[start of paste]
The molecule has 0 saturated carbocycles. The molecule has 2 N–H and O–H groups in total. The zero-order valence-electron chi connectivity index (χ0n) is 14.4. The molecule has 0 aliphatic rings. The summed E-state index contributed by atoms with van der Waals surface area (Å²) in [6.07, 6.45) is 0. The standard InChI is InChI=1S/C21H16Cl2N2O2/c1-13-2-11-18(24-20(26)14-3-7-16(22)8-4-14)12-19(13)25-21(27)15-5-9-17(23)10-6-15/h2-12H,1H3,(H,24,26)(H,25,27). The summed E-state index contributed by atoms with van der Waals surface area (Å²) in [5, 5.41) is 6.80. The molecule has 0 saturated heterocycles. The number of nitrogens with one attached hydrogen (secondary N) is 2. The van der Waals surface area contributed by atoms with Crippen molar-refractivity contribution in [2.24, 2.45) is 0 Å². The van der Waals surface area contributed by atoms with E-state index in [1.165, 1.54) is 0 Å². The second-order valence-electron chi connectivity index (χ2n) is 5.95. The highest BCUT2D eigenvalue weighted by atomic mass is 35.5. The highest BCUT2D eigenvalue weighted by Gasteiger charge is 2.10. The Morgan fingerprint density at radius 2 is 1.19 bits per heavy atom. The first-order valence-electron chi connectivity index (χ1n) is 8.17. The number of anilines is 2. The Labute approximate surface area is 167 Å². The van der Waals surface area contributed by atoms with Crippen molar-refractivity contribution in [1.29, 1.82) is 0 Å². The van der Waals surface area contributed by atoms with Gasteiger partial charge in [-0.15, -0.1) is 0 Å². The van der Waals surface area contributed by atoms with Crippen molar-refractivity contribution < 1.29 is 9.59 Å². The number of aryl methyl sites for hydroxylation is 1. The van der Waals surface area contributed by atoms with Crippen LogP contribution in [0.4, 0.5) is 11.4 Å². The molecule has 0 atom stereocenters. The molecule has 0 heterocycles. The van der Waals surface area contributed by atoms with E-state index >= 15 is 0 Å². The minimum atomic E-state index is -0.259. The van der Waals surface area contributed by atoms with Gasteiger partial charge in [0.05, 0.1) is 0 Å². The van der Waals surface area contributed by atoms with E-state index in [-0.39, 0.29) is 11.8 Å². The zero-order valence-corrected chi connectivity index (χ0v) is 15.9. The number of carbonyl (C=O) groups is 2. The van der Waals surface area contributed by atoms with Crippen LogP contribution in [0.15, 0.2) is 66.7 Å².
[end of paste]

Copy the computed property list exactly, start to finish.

The molecule has 0 saturated carbocycles. The molecule has 2 N–H and O–H groups in total. The zero-order valence-electron chi connectivity index (χ0n) is 14.4. The molecule has 0 aliphatic rings. The summed E-state index contributed by atoms with van der Waals surface area (Å²) in [6.07, 6.45) is 0. The standard InChI is InChI=1S/C21H16Cl2N2O2/c1-13-2-11-18(24-20(26)14-3-7-16(22)8-4-14)12-19(13)25-21(27)15-5-9-17(23)10-6-15/h2-12H,1H3,(H,24,26)(H,25,27). The summed E-state index contributed by atoms with van der Waals surface area (Å²) in [5, 5.41) is 6.80. The molecule has 0 saturated heterocycles. The number of nitrogens with one attached hydrogen (secondary N) is 2. The van der Waals surface area contributed by atoms with Crippen molar-refractivity contribution in [2.24, 2.45) is 0 Å². The van der Waals surface area contributed by atoms with E-state index in [1.165, 1.54) is 0 Å². The second-order valence-electron chi connectivity index (χ2n) is 5.95. The highest BCUT2D eigenvalue weighted by atomic mass is 35.5. The highest BCUT2D eigenvalue weighted by Gasteiger charge is 2.10. The Morgan fingerprint density at radius 2 is 1.19 bits per heavy atom. The first-order valence-electron chi connectivity index (χ1n) is 8.17. The number of anilines is 2. The Labute approximate surface area is 167 Å². The van der Waals surface area contributed by atoms with Crippen molar-refractivity contribution in [1.29, 1.82) is 0 Å². The van der Waals surface area contributed by atoms with Gasteiger partial charge in [-0.15, -0.1) is 0 Å². The van der Waals surface area contributed by atoms with Crippen molar-refractivity contribution < 1.29 is 9.59 Å². The number of aryl methyl sites for hydroxylation is 1. The van der Waals surface area contributed by atoms with Crippen LogP contribution in [0.4, 0.5) is 11.4 Å². The molecule has 0 atom stereocenters. The molecule has 0 heterocycles. The van der Waals surface area contributed by atoms with E-state index >= 15 is 0 Å². The minimum atomic E-state index is -0.259. The van der Waals surface area contributed by atoms with Gasteiger partial charge in [0.05, 0.1) is 0 Å². The van der Waals surface area contributed by atoms with E-state index in [-0.39, 0.29) is 11.8 Å². The zero-order valence-corrected chi connectivity index (χ0v) is 15.9. The number of carbonyl (C=O) groups is 2. The van der Waals surface area contributed by atoms with Crippen LogP contribution in [0.15, 0.2) is 66.7 Å².